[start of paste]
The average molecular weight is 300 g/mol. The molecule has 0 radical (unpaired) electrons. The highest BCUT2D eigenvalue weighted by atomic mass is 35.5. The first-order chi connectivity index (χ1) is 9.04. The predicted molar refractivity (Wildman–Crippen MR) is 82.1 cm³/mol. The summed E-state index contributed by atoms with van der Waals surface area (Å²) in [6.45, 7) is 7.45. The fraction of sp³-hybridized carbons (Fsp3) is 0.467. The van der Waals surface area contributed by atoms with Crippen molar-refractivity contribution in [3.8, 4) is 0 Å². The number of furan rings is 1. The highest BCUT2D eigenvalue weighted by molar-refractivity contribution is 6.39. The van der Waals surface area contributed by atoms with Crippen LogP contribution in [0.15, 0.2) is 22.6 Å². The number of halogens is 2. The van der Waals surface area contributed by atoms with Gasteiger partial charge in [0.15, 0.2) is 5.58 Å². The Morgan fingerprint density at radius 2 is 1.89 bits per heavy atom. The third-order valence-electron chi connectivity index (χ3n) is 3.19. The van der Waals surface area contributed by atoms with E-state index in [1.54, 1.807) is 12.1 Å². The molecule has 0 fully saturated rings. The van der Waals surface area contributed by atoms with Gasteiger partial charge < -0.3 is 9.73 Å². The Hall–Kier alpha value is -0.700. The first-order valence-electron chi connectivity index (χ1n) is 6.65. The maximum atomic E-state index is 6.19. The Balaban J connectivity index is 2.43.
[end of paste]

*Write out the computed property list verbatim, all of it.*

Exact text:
The average molecular weight is 300 g/mol. The molecule has 0 radical (unpaired) electrons. The highest BCUT2D eigenvalue weighted by atomic mass is 35.5. The first-order chi connectivity index (χ1) is 9.04. The predicted molar refractivity (Wildman–Crippen MR) is 82.1 cm³/mol. The summed E-state index contributed by atoms with van der Waals surface area (Å²) in [6.45, 7) is 7.45. The fraction of sp³-hybridized carbons (Fsp3) is 0.467. The van der Waals surface area contributed by atoms with Crippen molar-refractivity contribution in [3.8, 4) is 0 Å². The number of furan rings is 1. The highest BCUT2D eigenvalue weighted by molar-refractivity contribution is 6.39. The van der Waals surface area contributed by atoms with Crippen LogP contribution in [0.15, 0.2) is 22.6 Å². The number of halogens is 2. The van der Waals surface area contributed by atoms with Gasteiger partial charge in [0.15, 0.2) is 5.58 Å². The Morgan fingerprint density at radius 2 is 1.89 bits per heavy atom. The third-order valence-electron chi connectivity index (χ3n) is 3.19. The van der Waals surface area contributed by atoms with E-state index in [1.54, 1.807) is 12.1 Å². The molecule has 0 fully saturated rings. The van der Waals surface area contributed by atoms with Gasteiger partial charge < -0.3 is 9.73 Å². The Hall–Kier alpha value is -0.700. The first-order valence-electron chi connectivity index (χ1n) is 6.65. The maximum atomic E-state index is 6.19. The Balaban J connectivity index is 2.43.